JF Ptak Science Books Post 1894
"...stars...Numerous, and every star perhaps a world Of destined habitations"--Milton, Paradise Lost (1668)
In spite of a fairly long (if not light) and ancient history, it seems as though Christian Huygens might have thought more to the shaping of extraterrestrial life than any writer to his time. [The idea of extraterrestrial life is very old, stretching far back into Hindu cosmology, and even deep into the (eighteen worlds) of the Talmud. Thales, Anaximander, Democritus, Aristole, Ptolemy all thought about and agreed on the possibilities of life being lived on places other than the Earth--infintely more life, in the case of Epicurus. Bruno, Copernicus, Fontenelle, Henry More, and Cyrano de Bergerac.] In a way, in a Asimovian way of rules, Huygens may have laid out the first real template for describing what life-not-on-Earth might look like. And in the long run, he finds that the possibilities for life Elsewhere are enormously high (and not in doubt in any way), and that it should in no way be any lesser life-formed than what we know here on Earth--and that includes "life" in all of its great complexities.
[One of the few images made during this time or earlier on the possibilities of world systems outside our own appeared in Bernard le Bovier de Fontenelle--who almost but not quite gets there in his 1682 book Entretriens sur la pluralite des mondes, as follows, though it really has not much at all to do directly with Huygens:]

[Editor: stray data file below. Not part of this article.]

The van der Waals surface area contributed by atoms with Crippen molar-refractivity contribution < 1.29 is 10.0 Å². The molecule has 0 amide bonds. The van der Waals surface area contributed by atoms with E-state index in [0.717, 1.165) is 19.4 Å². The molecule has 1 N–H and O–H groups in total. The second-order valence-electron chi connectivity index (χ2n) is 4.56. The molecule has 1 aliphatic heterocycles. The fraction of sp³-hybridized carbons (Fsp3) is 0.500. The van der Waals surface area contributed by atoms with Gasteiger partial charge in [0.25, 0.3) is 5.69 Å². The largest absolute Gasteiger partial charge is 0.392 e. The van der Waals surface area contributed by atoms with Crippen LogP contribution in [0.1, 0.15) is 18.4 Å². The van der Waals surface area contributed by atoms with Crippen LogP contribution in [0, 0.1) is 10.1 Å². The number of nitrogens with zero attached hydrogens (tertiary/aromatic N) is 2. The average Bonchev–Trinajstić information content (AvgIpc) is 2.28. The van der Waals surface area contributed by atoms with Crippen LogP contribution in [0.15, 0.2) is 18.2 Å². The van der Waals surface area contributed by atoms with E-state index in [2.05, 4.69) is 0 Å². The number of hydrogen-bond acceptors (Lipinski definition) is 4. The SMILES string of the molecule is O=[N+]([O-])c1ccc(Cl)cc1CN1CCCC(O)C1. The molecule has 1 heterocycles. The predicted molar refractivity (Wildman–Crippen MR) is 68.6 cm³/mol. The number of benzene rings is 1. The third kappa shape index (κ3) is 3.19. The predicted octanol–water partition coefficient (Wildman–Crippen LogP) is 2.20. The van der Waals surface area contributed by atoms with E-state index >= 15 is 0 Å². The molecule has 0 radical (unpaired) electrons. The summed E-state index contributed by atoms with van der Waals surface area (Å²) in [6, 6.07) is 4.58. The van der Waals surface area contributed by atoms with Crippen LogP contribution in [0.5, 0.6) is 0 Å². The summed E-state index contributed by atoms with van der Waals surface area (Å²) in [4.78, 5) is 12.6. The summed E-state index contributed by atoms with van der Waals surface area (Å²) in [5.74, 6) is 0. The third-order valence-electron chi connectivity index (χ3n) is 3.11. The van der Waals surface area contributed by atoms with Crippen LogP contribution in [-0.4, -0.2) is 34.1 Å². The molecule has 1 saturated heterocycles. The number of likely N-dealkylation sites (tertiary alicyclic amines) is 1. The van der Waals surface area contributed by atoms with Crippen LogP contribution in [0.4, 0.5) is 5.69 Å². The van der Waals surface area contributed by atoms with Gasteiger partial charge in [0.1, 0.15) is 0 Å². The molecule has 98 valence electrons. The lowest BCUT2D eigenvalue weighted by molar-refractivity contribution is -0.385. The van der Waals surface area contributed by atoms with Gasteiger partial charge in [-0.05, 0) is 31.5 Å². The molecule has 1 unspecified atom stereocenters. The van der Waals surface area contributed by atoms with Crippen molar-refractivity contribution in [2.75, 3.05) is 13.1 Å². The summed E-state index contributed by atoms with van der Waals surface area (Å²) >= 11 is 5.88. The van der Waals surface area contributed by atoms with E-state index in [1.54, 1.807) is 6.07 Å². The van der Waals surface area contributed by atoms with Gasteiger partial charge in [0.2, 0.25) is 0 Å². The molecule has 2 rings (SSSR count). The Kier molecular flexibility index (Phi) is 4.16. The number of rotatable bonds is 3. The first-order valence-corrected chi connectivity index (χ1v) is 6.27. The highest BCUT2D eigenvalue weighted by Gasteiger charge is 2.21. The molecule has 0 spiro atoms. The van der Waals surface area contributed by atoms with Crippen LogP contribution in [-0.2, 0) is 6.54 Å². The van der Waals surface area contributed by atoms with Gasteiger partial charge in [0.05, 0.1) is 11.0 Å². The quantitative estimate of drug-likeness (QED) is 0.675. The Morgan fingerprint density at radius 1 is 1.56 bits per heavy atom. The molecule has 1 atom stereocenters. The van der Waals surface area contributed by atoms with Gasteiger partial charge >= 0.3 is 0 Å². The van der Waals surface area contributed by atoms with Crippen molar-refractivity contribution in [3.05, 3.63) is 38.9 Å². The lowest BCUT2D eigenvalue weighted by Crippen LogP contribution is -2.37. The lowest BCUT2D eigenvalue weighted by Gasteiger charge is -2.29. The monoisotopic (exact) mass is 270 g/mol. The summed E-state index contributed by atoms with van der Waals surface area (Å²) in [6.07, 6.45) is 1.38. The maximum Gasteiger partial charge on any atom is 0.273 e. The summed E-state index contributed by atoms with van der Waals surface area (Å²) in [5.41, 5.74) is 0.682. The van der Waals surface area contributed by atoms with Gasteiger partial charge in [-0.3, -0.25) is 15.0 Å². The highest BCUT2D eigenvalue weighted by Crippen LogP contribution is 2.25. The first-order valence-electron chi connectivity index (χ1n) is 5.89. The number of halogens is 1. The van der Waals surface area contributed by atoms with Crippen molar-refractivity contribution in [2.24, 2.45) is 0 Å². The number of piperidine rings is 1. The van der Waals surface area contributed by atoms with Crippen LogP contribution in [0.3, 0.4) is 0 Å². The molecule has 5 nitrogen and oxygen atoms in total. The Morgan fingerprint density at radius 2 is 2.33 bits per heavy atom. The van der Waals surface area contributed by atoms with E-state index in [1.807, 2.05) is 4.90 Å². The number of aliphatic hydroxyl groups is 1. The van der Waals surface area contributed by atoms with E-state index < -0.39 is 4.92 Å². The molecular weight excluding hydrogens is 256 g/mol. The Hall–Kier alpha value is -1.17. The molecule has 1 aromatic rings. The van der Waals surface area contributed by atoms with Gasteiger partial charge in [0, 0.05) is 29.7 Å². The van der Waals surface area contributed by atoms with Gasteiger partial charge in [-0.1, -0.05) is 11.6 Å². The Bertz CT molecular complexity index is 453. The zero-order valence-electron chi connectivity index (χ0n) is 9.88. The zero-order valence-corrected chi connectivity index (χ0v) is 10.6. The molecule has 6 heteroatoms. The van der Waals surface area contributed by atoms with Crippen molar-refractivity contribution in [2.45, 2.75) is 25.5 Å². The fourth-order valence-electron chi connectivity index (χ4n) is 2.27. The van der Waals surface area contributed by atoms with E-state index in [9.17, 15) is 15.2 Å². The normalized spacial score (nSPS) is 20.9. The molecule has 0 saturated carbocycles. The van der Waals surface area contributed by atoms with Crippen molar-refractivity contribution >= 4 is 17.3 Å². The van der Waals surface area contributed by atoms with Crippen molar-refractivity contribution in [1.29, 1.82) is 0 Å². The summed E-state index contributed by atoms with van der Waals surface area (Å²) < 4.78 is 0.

Huygens (1629-1695) worked across many fields, including astronomy, biology, math and physics, and was extraordinarily productive, making numerous contributions in the physical and theoretical areas, as well as being a prolific author and correspondant. But towards the end of his relatively short life (he died at age 56) Huygens embarked down the science fiction road in pre-science fiction days, writing a wonderful and provocative book entitled Cosmotheoros, The Celestial World Discover'd: or, Conjectures Concerning the Inhabitants, Plants and Productions of the Worlds in the Planets (available online in English here) where he establishes the groundwork of this extraterretrial life. (The book was nearly published during Huygens' lifetime, but it didn't quit ework out; left to his brother to published, he, too died before the book was finally in print in 1698. Shortly after the Latin edition of the Cosmotheoro was published by the The Hague publisher Adriaan Moetjens, translations appeared in English (1698) and in Dutch (1699). In the following years, translations also appeared in French (1702), German (1703), Russian (1717) and in Swedish (1774).)